Bush Offers Greenhouse Gas Reduction Plan

Washington, D.C. -- President George W. Bush has proposed tax incentives to encourage businesses, farmers and individuals to reduce pollution as an alternative to the Kyoto Protocol, an international global warming accord that he rejected last year because he said it would cost millions of American jobs.

Bush's goal is to reduce greenhouse emissions by 18 percent in 10 years by giving companies incentives, such as tax credits, to cut emissions by finding alternative forms of energy, increasing conservation, and increasing research and development for technology to reduce pollution.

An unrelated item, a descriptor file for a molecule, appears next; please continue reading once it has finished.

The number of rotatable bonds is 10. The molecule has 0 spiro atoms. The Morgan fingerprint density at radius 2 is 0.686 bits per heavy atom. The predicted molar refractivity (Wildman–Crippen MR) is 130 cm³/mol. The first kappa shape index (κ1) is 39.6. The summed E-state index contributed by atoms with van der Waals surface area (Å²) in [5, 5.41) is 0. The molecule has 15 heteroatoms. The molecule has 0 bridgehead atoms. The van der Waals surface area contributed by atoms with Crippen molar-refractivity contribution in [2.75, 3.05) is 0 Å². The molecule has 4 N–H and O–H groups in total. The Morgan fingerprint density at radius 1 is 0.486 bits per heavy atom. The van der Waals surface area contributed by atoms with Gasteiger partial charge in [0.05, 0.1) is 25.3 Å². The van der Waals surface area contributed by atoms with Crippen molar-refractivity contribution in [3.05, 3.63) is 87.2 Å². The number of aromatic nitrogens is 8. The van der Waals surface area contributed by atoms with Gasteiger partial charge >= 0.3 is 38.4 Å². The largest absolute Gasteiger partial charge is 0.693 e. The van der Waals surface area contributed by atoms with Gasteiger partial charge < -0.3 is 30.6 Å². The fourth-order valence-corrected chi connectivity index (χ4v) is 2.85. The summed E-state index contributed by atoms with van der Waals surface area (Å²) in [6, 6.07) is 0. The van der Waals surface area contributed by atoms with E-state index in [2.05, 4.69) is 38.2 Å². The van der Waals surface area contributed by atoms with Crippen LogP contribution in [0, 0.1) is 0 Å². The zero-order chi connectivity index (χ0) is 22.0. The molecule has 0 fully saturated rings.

The president also wants more companies to voluntarily report their greenhouse gas output to the government each year. Companies then would be able to trade newly created credits with each other. Currently, 222 U.S. companies report their emissions.

To reduce greenhouse gas emissions, Bush also is encouraging the capture of methane gas from landfills.

According to the White House, other nations think it is a positive idea and are willing to listen. But many environmentalists fear that the Bush administration is not doing enough to stop the cause of global warming.